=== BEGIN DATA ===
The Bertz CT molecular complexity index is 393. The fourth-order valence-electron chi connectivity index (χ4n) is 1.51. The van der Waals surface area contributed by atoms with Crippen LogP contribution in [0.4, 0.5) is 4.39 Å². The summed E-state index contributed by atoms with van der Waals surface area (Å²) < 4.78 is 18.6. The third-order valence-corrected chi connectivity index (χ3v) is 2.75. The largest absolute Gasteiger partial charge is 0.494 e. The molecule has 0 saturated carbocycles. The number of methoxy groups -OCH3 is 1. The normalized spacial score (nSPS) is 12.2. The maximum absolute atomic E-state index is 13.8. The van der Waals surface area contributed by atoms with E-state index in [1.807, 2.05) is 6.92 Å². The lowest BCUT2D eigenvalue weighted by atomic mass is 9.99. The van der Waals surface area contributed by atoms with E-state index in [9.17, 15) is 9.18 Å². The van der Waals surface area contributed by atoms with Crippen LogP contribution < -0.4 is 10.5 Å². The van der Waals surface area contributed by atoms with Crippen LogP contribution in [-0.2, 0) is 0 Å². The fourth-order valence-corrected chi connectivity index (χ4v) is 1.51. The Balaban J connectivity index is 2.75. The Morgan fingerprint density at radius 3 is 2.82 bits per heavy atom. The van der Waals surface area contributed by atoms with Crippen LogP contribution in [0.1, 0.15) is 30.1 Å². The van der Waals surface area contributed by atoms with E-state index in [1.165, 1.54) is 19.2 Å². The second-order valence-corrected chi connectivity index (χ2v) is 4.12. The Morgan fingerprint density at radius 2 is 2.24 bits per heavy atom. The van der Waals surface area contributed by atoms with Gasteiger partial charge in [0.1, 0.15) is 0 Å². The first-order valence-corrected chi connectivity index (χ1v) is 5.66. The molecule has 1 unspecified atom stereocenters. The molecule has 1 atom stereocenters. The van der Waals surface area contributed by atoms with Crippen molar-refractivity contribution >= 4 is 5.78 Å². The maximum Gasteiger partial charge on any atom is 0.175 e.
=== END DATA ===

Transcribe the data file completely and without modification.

The Bertz CT molecular complexity index is 393. The fourth-order valence-electron chi connectivity index (χ4n) is 1.51. The van der Waals surface area contributed by atoms with Crippen LogP contribution in [0.4, 0.5) is 4.39 Å². The summed E-state index contributed by atoms with van der Waals surface area (Å²) < 4.78 is 18.6. The third-order valence-corrected chi connectivity index (χ3v) is 2.75. The largest absolute Gasteiger partial charge is 0.494 e. The molecule has 0 saturated carbocycles. The number of methoxy groups -OCH3 is 1. The normalized spacial score (nSPS) is 12.2. The maximum absolute atomic E-state index is 13.8. The van der Waals surface area contributed by atoms with E-state index in [1.807, 2.05) is 6.92 Å². The lowest BCUT2D eigenvalue weighted by atomic mass is 9.99. The van der Waals surface area contributed by atoms with E-state index in [9.17, 15) is 9.18 Å². The van der Waals surface area contributed by atoms with Crippen LogP contribution < -0.4 is 10.5 Å². The van der Waals surface area contributed by atoms with Crippen LogP contribution in [-0.2, 0) is 0 Å². The fourth-order valence-corrected chi connectivity index (χ4v) is 1.51. The Balaban J connectivity index is 2.75. The Morgan fingerprint density at radius 3 is 2.82 bits per heavy atom. The van der Waals surface area contributed by atoms with Crippen LogP contribution in [0.1, 0.15) is 30.1 Å². The van der Waals surface area contributed by atoms with E-state index in [1.165, 1.54) is 19.2 Å². The second-order valence-corrected chi connectivity index (χ2v) is 4.12. The Morgan fingerprint density at radius 2 is 2.24 bits per heavy atom. The van der Waals surface area contributed by atoms with Gasteiger partial charge in [0.1, 0.15) is 0 Å². The first-order valence-corrected chi connectivity index (χ1v) is 5.66. The molecule has 1 unspecified atom stereocenters. The molecule has 1 atom stereocenters. The van der Waals surface area contributed by atoms with Crippen molar-refractivity contribution >= 4 is 5.78 Å². The maximum Gasteiger partial charge on any atom is 0.175 e.